I went back a little further (through 2003), just to see if I could find a team with a losing record who would have made it. I did not. From 2003-2009, there were another three instances of 8-8. Everybody else was 9-7, 10-6, or in one case, 11-5 (2008 Patriots). Altogether, 17 years, 34 teams, eight of which were 8-8. Everybody else had a winning record, ranging between 8-7-1 and 11-5 (with by far the most common record being 9-7). Conclusion? There will be a few exceptions, but in most cases, the change will add another team to the mix that is SLIGHTLY better than average, while taking the bye away from the 2nd best team in each conference. Meh... I don't think the former is worth it, at the expense of the latter.
In other words, which adds more meaningful drama to the NFL regular season and playoffs? Playing games in Weeks 16/17 (or 18?) that decide who gets the #2 seed and a bye (which significantly increases their chances of making the SB)? Or playing those same games in Weeks 16/17 to see who gets in with the 7-seed at 9-7 (and has almost zero chance of making the SB)? You can argue one way or the other, but in the overall scheme of winning a title, one is much more impactful. More isn't always better, and in this case, adding more teams looks a lot more like the NBA, where the latter half of the regular season and first round of the playoffs are a snooze-fest, than March Madness, where parity runs rampant and anybody can seemingly make a run.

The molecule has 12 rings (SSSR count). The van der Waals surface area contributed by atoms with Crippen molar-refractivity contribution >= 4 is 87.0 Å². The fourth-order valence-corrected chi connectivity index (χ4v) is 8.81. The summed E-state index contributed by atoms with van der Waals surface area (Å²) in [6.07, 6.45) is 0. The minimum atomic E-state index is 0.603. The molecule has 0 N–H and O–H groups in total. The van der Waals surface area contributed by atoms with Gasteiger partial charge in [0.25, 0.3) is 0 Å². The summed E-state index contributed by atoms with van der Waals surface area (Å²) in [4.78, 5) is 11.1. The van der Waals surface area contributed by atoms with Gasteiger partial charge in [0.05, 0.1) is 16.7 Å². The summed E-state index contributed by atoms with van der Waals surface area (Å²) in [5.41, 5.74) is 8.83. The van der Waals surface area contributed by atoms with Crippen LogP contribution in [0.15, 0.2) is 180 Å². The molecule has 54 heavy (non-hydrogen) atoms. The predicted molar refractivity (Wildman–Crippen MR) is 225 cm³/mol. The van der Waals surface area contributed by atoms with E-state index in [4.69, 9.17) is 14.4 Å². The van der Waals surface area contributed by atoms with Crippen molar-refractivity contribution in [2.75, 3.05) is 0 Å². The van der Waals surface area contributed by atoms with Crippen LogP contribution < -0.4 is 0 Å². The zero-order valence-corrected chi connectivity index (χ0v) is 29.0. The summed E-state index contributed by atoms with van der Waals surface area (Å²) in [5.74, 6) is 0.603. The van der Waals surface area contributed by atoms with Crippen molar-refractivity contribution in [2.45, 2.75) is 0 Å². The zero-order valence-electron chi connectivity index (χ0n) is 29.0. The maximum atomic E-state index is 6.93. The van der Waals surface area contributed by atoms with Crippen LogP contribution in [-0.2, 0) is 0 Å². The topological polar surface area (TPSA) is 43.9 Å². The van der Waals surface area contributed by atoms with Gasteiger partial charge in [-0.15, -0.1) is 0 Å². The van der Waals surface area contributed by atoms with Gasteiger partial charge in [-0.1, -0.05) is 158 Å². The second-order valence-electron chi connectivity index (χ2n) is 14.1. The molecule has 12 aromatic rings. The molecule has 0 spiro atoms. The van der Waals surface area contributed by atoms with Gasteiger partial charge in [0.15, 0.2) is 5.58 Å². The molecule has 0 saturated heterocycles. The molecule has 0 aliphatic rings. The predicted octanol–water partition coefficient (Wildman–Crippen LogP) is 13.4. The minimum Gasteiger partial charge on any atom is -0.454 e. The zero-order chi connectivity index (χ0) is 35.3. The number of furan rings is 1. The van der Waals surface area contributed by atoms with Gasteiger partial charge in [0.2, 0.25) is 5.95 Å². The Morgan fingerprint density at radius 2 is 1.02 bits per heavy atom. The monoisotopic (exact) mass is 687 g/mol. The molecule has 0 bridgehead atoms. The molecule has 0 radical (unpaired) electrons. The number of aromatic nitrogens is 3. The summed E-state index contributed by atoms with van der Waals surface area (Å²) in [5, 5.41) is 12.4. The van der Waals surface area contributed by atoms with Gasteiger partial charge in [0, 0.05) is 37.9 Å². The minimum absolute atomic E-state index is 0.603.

All of that said, would this change ruin the NFL playoffs? I doubt it. I'm a traditionalist, and don't see the benefit in adding teams. But, the first couple of weeks of the NFL playoffs are (and will likely remain as) some of my favorite sports weekends of the year. I'm a college hoops nut, and they're better than March Madness. I'm a golf nut, and they're better than any major. I just think four games during wild card weekend is plenty. Six feels like watering it down.